However, through conversations with my son, Nathan, we began considering the fact that the practice of many organizations is to design diverse teams based on such things as culture, gender, religion, ability, or age. The theory is that bringing individuals from diverse people groups together will result in heightened creativity which would then lead to greater innovation, which would lead to greater productivity and profit. Logical, and supported by research. But…is it accurate? Not necessarily…in fact, other research is showing that while much good can be generated from such diversity, there are challenges that can block the desired results. In an article entitled Diversity in Teams: a Two Edged Sword the authors remind us that there is more to receiving creative and innovative outcomes than simply putting together a diverse team.

The question then arises…If diversity truly is the key element in creating diversity of thought, how do we harness and grow it? And…how do we define diversity?

Here’s where I’m going with this. When most of us think of diversity, we think about the visible…the things we see that make us different: race, color, age, ability/disability, gender… But what about “Invisible diversity”? Bersin by Deloitte  defines this as… ‘the traits or characteristics of a person that may not be obvious, such as diversity of thought, perspectives, and life experiences (which may include education, family status, values and beliefs, working-style preferences, and socioeconomic status).’

Is it possible that the best path to creativity and innovation doesn’t lie in visibly diverse teams, but in teams that also strive for invisibly diverse teams?

Closing the loop…if I want to successfully work with an invisibly diverse team, one that embraces differenct ways of thinking based on such things as values, beliefs, experiences, perspectives…I need to understand where I’m coming from; I need to first be a student of myself before I can understand those unique individuals I will be privileged to work with.

Thus starts the journey into re-learning about, and appreciating, my own uniqueness, FOR THE PURPOSE of learning about, and appreciating others, so that together we can innovate and create amazing things.

The Appreciative Classroom.

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It is amazing how quickly 6 weeks goes by when you’re having fun…at least for the professor! I think the best way to sum up this recent teaching experience was that of appreciation; appreciation for the students, appreciation for the diversity they brought to the classroom, appreciation for the support they demonstrated towards one another, and appreciation for their appreciation!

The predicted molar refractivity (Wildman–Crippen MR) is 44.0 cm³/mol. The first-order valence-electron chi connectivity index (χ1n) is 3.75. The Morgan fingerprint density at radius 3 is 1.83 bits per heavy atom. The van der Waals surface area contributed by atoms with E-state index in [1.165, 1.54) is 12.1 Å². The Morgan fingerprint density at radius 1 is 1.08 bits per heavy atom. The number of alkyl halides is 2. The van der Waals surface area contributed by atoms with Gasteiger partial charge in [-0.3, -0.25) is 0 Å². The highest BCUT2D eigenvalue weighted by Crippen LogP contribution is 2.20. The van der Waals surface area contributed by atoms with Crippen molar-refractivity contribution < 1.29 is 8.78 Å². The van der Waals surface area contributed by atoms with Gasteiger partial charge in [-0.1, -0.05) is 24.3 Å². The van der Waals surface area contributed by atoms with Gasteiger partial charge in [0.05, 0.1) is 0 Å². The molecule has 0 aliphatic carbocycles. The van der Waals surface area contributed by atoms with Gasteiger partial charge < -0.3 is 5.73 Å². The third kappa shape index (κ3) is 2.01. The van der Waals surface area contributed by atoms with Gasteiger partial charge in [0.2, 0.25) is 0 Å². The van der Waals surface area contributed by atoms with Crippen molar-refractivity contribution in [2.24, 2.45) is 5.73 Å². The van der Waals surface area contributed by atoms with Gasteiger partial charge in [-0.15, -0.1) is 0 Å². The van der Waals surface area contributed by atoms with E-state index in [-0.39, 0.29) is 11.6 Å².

Let me recap somewhat. I began this summer session with the desire to bring an appreciative environment and attitude into the classroom. In my previous blogs, Appreciating and Learning and  The Learning Continues , I expressed the challenges I was facing with an increase of international students in my class. In fact, I ended a previous semester rather discouraged and overwhelmed. In the process of researching appreciative inquiry, I made a commitment to not only change my attitude toward teaching, but to create a classroom environment where each student would feel valued and appreciated for who they are and for how they have contributed to the great moments in their learning journeys. Well, the semester is finished and I am excited about their feedback as well as my own learning.

Let me share just a few of the feedback comments shared with me by a few students:

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Results of a team activity.

* ‘I felt accepted, I was able to share my opinions without fear of judgement.’
* ‘Males from my own culture actually encouraged me to share my opinion…this is not the way it is at home.’
* ‘Students from different nations come here…professors respect this by not making the environment awkward for the foreigner.’
* ‘Our class culture is that of trust and acceptance; these are the foundations for establishing an environment in which students are empowered and comfortable. Because of this, students provide feedback to improve the classroom teaching and learning environment, which helps students to learn from their mistakes and gain achievements. Another element of the class culture was innovation; more ideas come from each students as we worked in a groups to solve the problems and teach each other.’

As already stated, I began this semester with the desire to experiment with appreciate inquiry in the classroom and it truly was impactful. Besides the incredibly positive manner in which the students responded, I learned some valuable lessons regarding cultural diversity in the classroom. Here are some highlights…

* Remember that our ‘North American’ approach to classroom facilitation can be both unfamiliar and uncomfortable for some cultures.
* Don’t make assumptions about everyone’s technical ability, no matter what generation they represent.
* Resistance to speak out in class, especially in front of the whole class, does not indicate lack of engagement…it can be an indicator of great lack of self-confidence. This lesson coming from strongly male dominated cultures.`
* Based on the previous point, small group discussion is appreciated by students and provides great opportunity to share from their own unique experiences.
* Provide opportunities for culturally diverse small groups…heterogeneous vs homogeneous.
* For many cultures, living in the moment overtakes the desire to get the work done…if a friend is in need, that overrides any other commitment, even to the point of personal failure.
* Making time to meet one on one with each student is time well spent! The time taken greatly enhances the ability to make the learning relevant…and builds trust between student and teacher.
* Speak openly about diversity…intentionally invite the sharing of opinions from various perspectives; and listen with respect creating a safe, enriched environment
* Don’t ever stop checking our own assumptions and stereotyping; don’t be afraid to ask students for clarity and understanding regarding cultural differences.